Salman Rashid

Travel writer, Fellow of Royal Geographical Society

The Monastery of Guru Goraknath

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Known as Tilla Jogian or simply Tilla, the hill, isolated from the rest of the Salt Range, rises sheer out of the broken, gullied land 25 kilometres southwest of the city of Jhelum. To one and all it is known as Tilla Jogian - The Hill of the Jogis after the ancient jogi monastery whose ruins mark the crest of the 1000 metre high peak. Known as Kunphutta, for their tradition of piercing their ears to adorn them with wooden rings, these jogis, once numerous all over the subcontinent, are the followers of Guru Goraknath.

According to Alexander Cunningham, the hill was anciently dedicated to the sun god Balnath, and after him, known as Tilla Balnath. Later it came to be known after Goraknath, which, Cunningham believed, was a transmutation of Shiva. This latter name, according to him, is very recent. Following him, Ibbetson, Maclagan and Rose, compilers of the Glossary of Tribes, Castes and Clans wrote that Goraknath lived in the 15th century.

The ancient ballad of Puran Bhagat, the first born of Salvahan, the Raja of Sialkot, relates the amputation of Puran’s limbs on account of the calumny of his licentiousness step mother, and the dumping of his supposedly lifeless body in a well outside the city of Sialkot . There he lay, according to the ballad, for twelve long years not yet dead, but hardly living. Then fate brought the celebrated and great Guru Goraknath, the founder and leader of the sect of Kunphutta jogis, to the well. Rescuing the hapless prince from his watery dungeon, the Guru had him relate his sorry tale. Overcome with compassion at the misfortune of the pious man who had rejected the amorous overtures of his step mother, the Guru passed his hands over the damaged body of Puran and miraculously restored his limbs. Thereafter the prince rather than going back to his father’s palace, joined the Guru’s train and went to live with him in his Tilla.

Another famous personage linked with Guru Goraknath was the crown prince Raja Bhartari of Ujjain. More inclined to spiritualism and philosophy than matters of kingship, he gave up the throne in favour of his younger brother Vikramaditya and took to the itinerant life of a jogi. After years of wandering, he eventually ended up as a disciple in the monastery of Guru Goraknath. Vikramaditya, known as the King Arthur of Indian legends, is celebrated for his heroic and victorious stand against the Scythians in 57 BC, an event that marks the beginning of the Vikrami Era. Salvahan, a contemporary of Vikramaditya, on the other hand, is credited with re-establishing and subsequently ruling over Sialkot. As for Guru Goraknath, he is even today venerated in the subcontinent as the founder of the school of Kunphutta jogis; and since a legend always grows around a core of historical fact, it can be said that he would have shared the same period of history as these two illustrious monarchs.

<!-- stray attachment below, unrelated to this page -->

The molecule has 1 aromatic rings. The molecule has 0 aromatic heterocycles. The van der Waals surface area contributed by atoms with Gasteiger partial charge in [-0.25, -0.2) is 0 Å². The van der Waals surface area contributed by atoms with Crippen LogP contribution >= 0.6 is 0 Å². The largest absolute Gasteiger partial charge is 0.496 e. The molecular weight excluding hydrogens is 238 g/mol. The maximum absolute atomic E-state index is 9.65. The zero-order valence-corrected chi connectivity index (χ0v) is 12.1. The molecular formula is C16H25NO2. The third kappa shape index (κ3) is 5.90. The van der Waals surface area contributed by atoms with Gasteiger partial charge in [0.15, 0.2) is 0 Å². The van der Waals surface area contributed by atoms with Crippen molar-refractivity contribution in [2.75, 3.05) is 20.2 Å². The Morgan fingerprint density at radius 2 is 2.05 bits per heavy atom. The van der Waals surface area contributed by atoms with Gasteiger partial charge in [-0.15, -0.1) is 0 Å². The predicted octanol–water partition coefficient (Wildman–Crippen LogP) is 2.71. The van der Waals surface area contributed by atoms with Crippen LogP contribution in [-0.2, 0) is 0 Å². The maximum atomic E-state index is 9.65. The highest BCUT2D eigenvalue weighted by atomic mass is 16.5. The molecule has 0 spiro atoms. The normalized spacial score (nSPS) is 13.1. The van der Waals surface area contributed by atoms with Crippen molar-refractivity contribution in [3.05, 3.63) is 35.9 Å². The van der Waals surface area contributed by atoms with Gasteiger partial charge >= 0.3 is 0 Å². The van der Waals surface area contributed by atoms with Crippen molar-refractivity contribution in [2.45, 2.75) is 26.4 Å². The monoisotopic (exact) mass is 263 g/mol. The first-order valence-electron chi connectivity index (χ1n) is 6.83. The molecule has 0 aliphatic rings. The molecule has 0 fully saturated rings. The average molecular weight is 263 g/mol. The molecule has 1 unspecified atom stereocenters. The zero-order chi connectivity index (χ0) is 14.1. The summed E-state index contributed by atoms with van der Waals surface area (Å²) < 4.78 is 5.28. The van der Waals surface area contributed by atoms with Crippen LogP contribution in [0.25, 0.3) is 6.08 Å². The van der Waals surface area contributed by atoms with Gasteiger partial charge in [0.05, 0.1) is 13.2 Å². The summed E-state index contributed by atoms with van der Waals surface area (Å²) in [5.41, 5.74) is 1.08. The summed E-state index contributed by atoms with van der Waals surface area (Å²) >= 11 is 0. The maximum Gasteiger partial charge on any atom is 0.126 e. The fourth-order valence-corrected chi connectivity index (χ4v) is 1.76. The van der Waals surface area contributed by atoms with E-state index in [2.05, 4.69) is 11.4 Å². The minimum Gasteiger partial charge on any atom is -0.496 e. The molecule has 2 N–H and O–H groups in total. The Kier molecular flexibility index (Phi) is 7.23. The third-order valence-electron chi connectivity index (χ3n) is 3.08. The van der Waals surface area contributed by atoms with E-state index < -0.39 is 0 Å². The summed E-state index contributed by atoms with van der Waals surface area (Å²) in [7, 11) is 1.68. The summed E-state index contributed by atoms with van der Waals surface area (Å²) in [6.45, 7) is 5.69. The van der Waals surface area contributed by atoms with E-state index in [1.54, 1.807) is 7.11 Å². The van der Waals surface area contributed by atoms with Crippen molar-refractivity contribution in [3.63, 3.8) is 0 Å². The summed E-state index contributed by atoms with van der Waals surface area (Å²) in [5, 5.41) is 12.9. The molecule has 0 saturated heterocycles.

In 1549, having chased the inept Humayun out of India, Sher Shah Suri surveyed the area on the borders of Gakkhar country to build a strong frontier garrison in order to keep these turbulent and uncontrollable adversaries at bay. The site approved for the fort of Rohtas was ‘in the vicinity of Tilla Balnath’. Just three decades later, in the spring of 1581, Akbar the Great visited the ‘shrine of Balnath’. Abul Fazal, the chronicler, goes on to tell us that even then it was ‘so old that its beginning is not known’. Balnath, he tells us, having become an ascetic, chose this place ‘in order to mortify his passions,’ and that this site was visited by people from all over India who held it in high veneration. Clearly then, not only was ‘Tilla Balnath’ a well known feature in the country, but its antiquity was even then a mark of wonder. In April 1607 Emperor Jehangir too visited Tilla Jogian. It is indeed curious that this wonderfully observant writer of dairies only records a journey of ‘four kos and three-quarters ’ from Rohtas before camping at Tilla. For once the sense of wonder and inquiry is missing from the narrative and we hear nothing more about the place.

Closer to our time, we hear of Tilla Jogian in the southern Punjabi romance of Heer and Ranjha. Being from different clans, the lovers could not be united in matrimony and Heer was forcibly married off to another man, while the heart broken Ranjha left home to wander about the land. Travelling up the Chenab and then the Jhelum, perhaps by river boat, he reached Tilla Jogian where he gave himself up to the rigours of a jogi’s life. It was certainly by no accident that he arrived at this monastery. He would have been aware of its existence, as indeed he would have known that one need not be the adherent of any particular religion to become a jogi, for this school accepted followers from all religious persuasions. And then one day, learned in jogi tenets, dressed in those saffron robes, with his ears pierced and adorned with wooden rings, Ranjha journeyed back to that village by the Chenab to serenade his lost love.